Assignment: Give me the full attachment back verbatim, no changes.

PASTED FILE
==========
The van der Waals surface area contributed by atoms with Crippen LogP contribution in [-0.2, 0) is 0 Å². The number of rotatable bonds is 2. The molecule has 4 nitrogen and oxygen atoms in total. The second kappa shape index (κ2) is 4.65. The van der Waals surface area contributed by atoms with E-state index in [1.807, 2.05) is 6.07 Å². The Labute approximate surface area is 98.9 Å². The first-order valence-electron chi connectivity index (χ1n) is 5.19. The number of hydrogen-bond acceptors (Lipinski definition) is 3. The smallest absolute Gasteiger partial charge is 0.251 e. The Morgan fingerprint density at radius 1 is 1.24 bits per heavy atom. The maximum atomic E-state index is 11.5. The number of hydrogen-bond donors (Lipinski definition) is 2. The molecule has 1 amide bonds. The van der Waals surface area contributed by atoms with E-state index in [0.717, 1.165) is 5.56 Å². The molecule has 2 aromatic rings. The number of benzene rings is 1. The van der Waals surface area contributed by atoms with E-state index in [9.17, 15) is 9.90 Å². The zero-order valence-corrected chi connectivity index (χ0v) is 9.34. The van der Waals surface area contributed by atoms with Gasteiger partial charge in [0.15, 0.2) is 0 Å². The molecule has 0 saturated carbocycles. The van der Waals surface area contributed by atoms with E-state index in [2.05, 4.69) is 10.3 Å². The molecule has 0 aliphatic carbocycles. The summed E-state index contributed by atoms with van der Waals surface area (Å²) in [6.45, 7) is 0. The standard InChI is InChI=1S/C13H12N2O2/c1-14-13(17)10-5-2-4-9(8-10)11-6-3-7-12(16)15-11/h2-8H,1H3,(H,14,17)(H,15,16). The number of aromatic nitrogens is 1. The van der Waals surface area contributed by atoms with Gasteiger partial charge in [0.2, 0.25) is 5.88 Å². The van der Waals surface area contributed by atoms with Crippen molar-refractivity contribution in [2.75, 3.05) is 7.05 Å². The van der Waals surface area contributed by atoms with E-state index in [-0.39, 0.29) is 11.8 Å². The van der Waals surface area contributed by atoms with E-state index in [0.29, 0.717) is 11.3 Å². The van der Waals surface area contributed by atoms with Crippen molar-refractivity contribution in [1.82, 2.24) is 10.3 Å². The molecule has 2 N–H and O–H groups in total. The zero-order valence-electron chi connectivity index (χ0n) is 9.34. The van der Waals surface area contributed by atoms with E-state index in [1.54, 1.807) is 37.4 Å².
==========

The van der Waals surface area contributed by atoms with Crippen LogP contribution in [-0.2, 0) is 0 Å². The number of rotatable bonds is 2. The molecule has 4 nitrogen and oxygen atoms in total. The second kappa shape index (κ2) is 4.65. The van der Waals surface area contributed by atoms with E-state index in [1.807, 2.05) is 6.07 Å². The Labute approximate surface area is 98.9 Å². The first-order valence-electron chi connectivity index (χ1n) is 5.19. The number of hydrogen-bond acceptors (Lipinski definition) is 3. The smallest absolute Gasteiger partial charge is 0.251 e. The Morgan fingerprint density at radius 1 is 1.24 bits per heavy atom. The maximum atomic E-state index is 11.5. The number of hydrogen-bond donors (Lipinski definition) is 2. The molecule has 1 amide bonds. The van der Waals surface area contributed by atoms with E-state index in [0.717, 1.165) is 5.56 Å². The molecule has 2 aromatic rings. The number of benzene rings is 1. The van der Waals surface area contributed by atoms with E-state index in [9.17, 15) is 9.90 Å². The zero-order valence-corrected chi connectivity index (χ0v) is 9.34. The van der Waals surface area contributed by atoms with Gasteiger partial charge in [0.15, 0.2) is 0 Å². The molecule has 0 saturated carbocycles. The van der Waals surface area contributed by atoms with E-state index in [2.05, 4.69) is 10.3 Å². The molecule has 0 aliphatic carbocycles. The summed E-state index contributed by atoms with van der Waals surface area (Å²) in [6.45, 7) is 0. The standard InChI is InChI=1S/C13H12N2O2/c1-14-13(17)10-5-2-4-9(8-10)11-6-3-7-12(16)15-11/h2-8H,1H3,(H,14,17)(H,15,16). The number of aromatic nitrogens is 1. The van der Waals surface area contributed by atoms with Gasteiger partial charge in [0.2, 0.25) is 5.88 Å². The van der Waals surface area contributed by atoms with Crippen molar-refractivity contribution in [2.75, 3.05) is 7.05 Å². The van der Waals surface area contributed by atoms with E-state index in [-0.39, 0.29) is 11.8 Å². The van der Waals surface area contributed by atoms with E-state index in [0.29, 0.717) is 11.3 Å². The van der Waals surface area contributed by atoms with Crippen molar-refractivity contribution in [1.82, 2.24) is 10.3 Å². The molecule has 2 N–H and O–H groups in total. The zero-order valence-electron chi connectivity index (χ0n) is 9.34. The van der Waals surface area contributed by atoms with E-state index in [1.54, 1.807) is 37.4 Å².